“Although it was difficult moving all the signs, what’s great is that they were put back where we wanted them to be,” said Kelly.

Prior to this, the signs were haphazardly arranged. Now they are placed together in various groupings – like motels, casinos and wedding chapels.

“We didn’t want to lose the raw feeling of the space, but we definitely wanted to have more of a design to the placement – to give the signs a narrative,” said Kelly. “They naturally tell a story of their own, and now together they will be able to convey it to visitors.”

The Neon Boneyard is fenced off and located directly behind the La Concha Motel lobby, a white curvilinear structure that is being developed for use as a visitors’ center. Designed by acclaimed African-American architect Paul Revere Williams, it’s on the city’s Historic Register. Slated for demolition in 2006, the lobby – considered a Googie architectural marvel because of its soaring arches – was cut into eight pieces and moved from the Strip to The Neon Boneyard. It was reassembled in the spring of 2008.

“We are doing a historical rehabilitation because we can’t quite do a restoration,” said Kelly, “but we will be getting as close as we possibly can to its former structure, inside and out.”

The plan is to break ground on the visitors’ center in March of 2011, with construction to be completed by late summer. Currently, The Neon Museum is working on getting grants and donations for the project. About $200,000 is still needed.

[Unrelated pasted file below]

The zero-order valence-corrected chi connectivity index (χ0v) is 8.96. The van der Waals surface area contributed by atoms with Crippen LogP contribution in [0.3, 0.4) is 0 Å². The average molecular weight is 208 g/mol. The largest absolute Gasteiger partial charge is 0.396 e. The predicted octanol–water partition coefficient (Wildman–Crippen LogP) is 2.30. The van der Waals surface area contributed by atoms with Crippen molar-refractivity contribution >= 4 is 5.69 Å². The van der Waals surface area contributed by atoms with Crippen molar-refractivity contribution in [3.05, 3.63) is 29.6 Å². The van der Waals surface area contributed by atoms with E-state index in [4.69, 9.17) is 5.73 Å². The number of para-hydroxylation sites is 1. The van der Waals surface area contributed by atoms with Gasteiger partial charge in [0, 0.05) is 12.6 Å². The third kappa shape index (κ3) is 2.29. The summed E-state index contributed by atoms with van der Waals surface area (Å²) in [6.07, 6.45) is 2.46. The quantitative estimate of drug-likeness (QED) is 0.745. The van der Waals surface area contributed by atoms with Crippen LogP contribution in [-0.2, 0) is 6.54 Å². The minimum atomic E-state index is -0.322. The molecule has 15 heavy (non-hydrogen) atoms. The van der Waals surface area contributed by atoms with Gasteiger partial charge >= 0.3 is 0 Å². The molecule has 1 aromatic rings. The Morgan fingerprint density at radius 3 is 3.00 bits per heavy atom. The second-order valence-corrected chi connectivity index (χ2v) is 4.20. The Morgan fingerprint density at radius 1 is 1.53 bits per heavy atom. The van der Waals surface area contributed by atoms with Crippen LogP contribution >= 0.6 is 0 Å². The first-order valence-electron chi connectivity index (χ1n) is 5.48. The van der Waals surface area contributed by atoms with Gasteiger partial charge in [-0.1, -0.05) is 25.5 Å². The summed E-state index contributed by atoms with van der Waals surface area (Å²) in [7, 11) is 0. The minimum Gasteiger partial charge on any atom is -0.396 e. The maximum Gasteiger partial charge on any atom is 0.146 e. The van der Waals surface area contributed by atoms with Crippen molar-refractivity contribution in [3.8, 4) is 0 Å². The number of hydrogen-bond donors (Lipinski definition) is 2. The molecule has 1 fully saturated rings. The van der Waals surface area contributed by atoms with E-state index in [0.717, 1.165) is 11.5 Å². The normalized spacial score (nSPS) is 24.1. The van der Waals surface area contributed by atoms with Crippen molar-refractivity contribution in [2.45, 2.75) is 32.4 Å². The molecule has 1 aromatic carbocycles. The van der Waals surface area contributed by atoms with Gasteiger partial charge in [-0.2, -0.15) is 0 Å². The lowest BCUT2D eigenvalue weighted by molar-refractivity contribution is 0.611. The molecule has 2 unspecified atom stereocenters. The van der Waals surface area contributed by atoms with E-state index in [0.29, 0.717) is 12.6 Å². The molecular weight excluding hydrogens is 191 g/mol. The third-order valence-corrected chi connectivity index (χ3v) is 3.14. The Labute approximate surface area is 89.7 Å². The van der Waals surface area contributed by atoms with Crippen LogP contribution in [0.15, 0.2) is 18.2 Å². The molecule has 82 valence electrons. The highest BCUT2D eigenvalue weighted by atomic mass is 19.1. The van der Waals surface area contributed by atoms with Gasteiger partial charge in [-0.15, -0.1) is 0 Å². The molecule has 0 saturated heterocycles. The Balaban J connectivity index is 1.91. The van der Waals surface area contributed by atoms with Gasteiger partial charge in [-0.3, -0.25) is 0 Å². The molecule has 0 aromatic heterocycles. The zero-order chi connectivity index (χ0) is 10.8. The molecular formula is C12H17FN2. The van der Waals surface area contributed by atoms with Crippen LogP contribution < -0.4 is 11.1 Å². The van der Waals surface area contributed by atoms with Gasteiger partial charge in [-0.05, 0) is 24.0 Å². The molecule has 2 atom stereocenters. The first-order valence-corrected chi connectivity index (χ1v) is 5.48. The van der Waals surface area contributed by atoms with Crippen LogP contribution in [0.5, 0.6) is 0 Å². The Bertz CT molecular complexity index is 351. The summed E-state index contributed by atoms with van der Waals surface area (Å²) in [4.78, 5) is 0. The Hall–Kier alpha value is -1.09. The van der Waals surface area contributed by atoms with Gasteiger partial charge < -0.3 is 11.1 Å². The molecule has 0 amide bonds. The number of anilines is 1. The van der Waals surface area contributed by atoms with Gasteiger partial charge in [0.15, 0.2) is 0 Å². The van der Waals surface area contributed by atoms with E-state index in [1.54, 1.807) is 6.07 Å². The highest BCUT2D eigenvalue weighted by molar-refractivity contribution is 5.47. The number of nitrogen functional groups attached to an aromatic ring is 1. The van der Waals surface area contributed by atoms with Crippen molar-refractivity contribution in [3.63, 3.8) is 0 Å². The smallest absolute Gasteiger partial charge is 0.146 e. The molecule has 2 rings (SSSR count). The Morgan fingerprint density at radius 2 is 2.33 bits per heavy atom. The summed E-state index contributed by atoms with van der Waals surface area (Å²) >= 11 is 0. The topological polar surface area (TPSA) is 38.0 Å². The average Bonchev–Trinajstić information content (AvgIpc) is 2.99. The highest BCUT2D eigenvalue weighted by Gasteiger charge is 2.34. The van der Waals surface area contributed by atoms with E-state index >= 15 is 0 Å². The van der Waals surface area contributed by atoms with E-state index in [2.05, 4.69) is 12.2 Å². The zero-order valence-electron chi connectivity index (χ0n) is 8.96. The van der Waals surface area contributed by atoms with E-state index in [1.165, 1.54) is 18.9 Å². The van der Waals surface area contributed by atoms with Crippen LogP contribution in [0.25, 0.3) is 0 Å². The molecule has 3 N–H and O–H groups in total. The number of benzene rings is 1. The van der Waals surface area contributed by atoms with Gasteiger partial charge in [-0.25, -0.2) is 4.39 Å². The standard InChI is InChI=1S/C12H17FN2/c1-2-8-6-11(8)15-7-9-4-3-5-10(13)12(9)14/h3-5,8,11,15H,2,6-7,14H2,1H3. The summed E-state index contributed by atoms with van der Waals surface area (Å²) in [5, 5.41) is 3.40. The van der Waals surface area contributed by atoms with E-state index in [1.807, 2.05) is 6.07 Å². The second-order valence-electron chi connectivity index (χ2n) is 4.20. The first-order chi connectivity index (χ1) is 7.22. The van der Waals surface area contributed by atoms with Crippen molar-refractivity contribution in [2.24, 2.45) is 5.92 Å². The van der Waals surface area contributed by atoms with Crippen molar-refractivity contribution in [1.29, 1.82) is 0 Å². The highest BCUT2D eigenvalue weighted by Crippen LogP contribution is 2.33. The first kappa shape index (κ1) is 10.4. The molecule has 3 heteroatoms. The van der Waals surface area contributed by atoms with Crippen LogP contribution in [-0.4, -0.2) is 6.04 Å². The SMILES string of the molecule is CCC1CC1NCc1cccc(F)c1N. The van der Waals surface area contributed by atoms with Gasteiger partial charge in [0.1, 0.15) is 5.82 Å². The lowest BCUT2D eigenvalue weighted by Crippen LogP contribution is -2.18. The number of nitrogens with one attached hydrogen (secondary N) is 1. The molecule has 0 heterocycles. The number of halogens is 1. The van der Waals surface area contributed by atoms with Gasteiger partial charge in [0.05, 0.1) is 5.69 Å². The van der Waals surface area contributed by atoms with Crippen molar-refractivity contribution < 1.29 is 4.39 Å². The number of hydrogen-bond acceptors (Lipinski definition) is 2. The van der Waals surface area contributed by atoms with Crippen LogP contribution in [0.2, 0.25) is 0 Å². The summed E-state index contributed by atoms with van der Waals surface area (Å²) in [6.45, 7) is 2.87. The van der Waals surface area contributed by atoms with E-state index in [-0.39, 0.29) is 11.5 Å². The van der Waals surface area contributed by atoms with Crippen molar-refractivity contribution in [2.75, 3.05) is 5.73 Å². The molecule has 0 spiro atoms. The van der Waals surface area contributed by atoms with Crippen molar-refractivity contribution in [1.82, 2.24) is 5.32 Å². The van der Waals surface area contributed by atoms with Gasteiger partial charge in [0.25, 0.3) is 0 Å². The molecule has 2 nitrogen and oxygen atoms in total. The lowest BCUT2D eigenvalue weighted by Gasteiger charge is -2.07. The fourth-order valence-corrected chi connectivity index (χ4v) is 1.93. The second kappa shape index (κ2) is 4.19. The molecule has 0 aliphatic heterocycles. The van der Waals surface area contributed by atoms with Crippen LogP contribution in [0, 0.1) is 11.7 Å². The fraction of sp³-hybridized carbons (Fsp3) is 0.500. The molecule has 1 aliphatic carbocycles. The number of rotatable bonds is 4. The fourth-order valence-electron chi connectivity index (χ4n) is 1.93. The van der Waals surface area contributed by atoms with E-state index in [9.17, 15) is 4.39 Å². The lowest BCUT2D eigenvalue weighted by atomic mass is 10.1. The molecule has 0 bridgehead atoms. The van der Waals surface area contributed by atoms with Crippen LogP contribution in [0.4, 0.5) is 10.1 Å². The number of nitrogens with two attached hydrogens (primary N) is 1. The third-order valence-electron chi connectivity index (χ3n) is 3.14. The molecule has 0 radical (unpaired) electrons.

Tours de force

The Yucca Motel neon sign

The Yucca Motel sign, which dates back to the 1950s, is The Neon Boneyard’s newest acquisition. The property was demolished earlier this year.

Funding for The Neon Museum is also generated through tours. Twice daily (closed Sundays and Mondays), volunteer guides lead groups of 20 people through The Neon Boneyard. Each tour lasts about an hour. All of the guides hit upon the same basic points concerning the history of Las Vegas, but their own interests generate the rest of the presentation. This means there’s an incredible oral history component to the tours.

“When I give a tour I’m really intrigued by the sculptural attributes of the signs as objects,” said Kelly. “We have a former showgirl who tells stories about dancing in ‘Lido de Paris’ at the Stardust. We also have a former district attorney who tells mob stories. People have come back four or five times because a tour is never the same twice.”

Justin Favela, who serves as the volunteer program coordinator at The Neon Museum, was recently working out details to better tailor tours to The Neon Boneyard’s new layout. He pinpointed resting points and specific signs to highlight.

“Before Las Vegas Boulevard existed, Fremont Street was where people cruised. The beginnings of neon signs were tied to the growing car culture,” said Favela, while standing amid numerous signs from downtown’s early motels. “They got the attention of motorists.”

The newest acquisition in The Neon Boneyard is a sign from the Yucca Motel, which was demolished this year. The intricate art of neon bending is exemplified in its signature yucca blossom.